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Getting started with servlet development: a skeleton servlet

We'll assume that you've obtained the necessary things to compile and run a servlet as outlined in our servlet tutorial introduction. You should generally set up your project to compile against the Enterprise edition of Java, so that it finds the servlet classes in javaee.jar.

Then, creating a basic servlet is as simple as creating an extension of the class HttpServlet with the following methods defined:

import java.io.*;
import javax.servlet.*;
import javax.servlet.http.*;

public class BasicServlet extends HttpServlet {
  
  public void doGet(HttpServletRequest req, HttpServletResponse res)
      throws ServletException, IOException {
    res.setContentType("text/html");
    PrintWriter pw = res.getWriter();
    // ... output page to pw...
  }

  public void doPost(HttpServletRequest req, HttpServletResponse res)
      throws ServletException, IOException {
    doGet(req, res);
  }

}

So far, this example doesn't actually output any HTML, but it shows the basic anatomy of a servlet class. We extend HttpServlet and must provide implementations of the two methods. These methods correspond to HTTP get and post methods respectively. As discussed in the latter link, you can generally make doPost() simply pass the request to doGet(). To the servlet, both types of request essentially look the same. For example, parameters will be extracted from either a URL or POSTed data.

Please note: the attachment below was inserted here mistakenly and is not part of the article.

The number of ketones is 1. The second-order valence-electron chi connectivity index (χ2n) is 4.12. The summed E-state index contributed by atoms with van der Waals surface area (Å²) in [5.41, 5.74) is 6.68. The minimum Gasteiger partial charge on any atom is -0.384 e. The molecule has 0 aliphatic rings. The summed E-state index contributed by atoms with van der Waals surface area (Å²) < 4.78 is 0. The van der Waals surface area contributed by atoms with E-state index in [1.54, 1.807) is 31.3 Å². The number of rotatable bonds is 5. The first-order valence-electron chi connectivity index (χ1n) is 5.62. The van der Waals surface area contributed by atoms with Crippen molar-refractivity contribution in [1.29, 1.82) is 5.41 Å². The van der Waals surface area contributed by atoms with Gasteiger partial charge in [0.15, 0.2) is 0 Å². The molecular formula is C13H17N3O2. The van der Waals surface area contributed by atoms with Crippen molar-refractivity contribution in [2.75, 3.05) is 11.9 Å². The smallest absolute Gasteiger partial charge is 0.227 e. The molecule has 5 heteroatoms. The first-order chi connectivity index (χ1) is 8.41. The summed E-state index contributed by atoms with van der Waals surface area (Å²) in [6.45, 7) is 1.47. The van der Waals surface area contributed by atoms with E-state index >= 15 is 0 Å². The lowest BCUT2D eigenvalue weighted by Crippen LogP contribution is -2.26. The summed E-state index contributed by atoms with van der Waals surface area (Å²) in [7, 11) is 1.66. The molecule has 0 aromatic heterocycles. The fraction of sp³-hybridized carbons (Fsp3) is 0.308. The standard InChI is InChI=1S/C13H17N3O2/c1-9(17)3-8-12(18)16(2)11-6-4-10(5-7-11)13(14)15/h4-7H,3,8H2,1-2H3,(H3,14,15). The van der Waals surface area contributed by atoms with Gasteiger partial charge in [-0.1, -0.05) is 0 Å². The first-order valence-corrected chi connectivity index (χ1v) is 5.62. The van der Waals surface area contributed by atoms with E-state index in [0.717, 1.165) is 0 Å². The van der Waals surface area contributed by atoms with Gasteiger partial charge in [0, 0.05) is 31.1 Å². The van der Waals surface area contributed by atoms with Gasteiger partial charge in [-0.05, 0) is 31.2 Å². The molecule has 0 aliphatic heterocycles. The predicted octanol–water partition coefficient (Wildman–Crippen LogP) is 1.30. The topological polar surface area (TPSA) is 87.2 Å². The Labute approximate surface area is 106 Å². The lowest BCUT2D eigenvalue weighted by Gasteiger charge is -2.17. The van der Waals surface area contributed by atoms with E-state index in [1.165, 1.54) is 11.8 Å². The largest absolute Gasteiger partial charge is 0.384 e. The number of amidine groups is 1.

HttpServletRequest and HttpServletResponse

Via these objects, you can find out about the user's request, and write the response. The request object allows you to query things such as:

  • parameters passed in the request;
  • cookies, with the help of the Java Servlet API's Cookie object;
  • request headers, which contain things such as the referrer string, preferred language and character encoding, and other information about the uesr's browser.

You can also query the request method, in case your program "forgets" whether it was called via doGet() or doPost() and subsequently needs to know.

With the response object, you can:

  • obtain the PrintWriter or OutputStream where the web page or data must be output;
  • set the content type of the page or data being output, which for a normal web page will be text/html as in the examples here;
  • set the HTTP status code, if it is something other than the default of "OK";
  • set response headers such as the content length.

Outputting an HTML page

The simplist way to output a page of HTML is using the PrintWriter as follows:

  private String message =
    "Welcome to the Orthogonal Terwilliger Accordion Association!";
  public void doGet(HttpServletRequest req, HttpServletResponse res)
      throws ServletException, IOException {
    res.setContentType("text/html");
    PrintWriter pw = res.getWriter();
    pw.println("<html>");
    pw.println("<body>");
    pw.println("<p>" + msg + "</p>");
    pw.println("</body>");
    pw.println("</html>");
  }

Obviously, in practice we would want to send a <head> section just like any other web page.

And for very basic web pages, that's it! However, for non-trivial cases, you will generally want to do at least some of the following:


Written by Neil Coffey. Copyright © Javamex UK 2008. All rights reserved.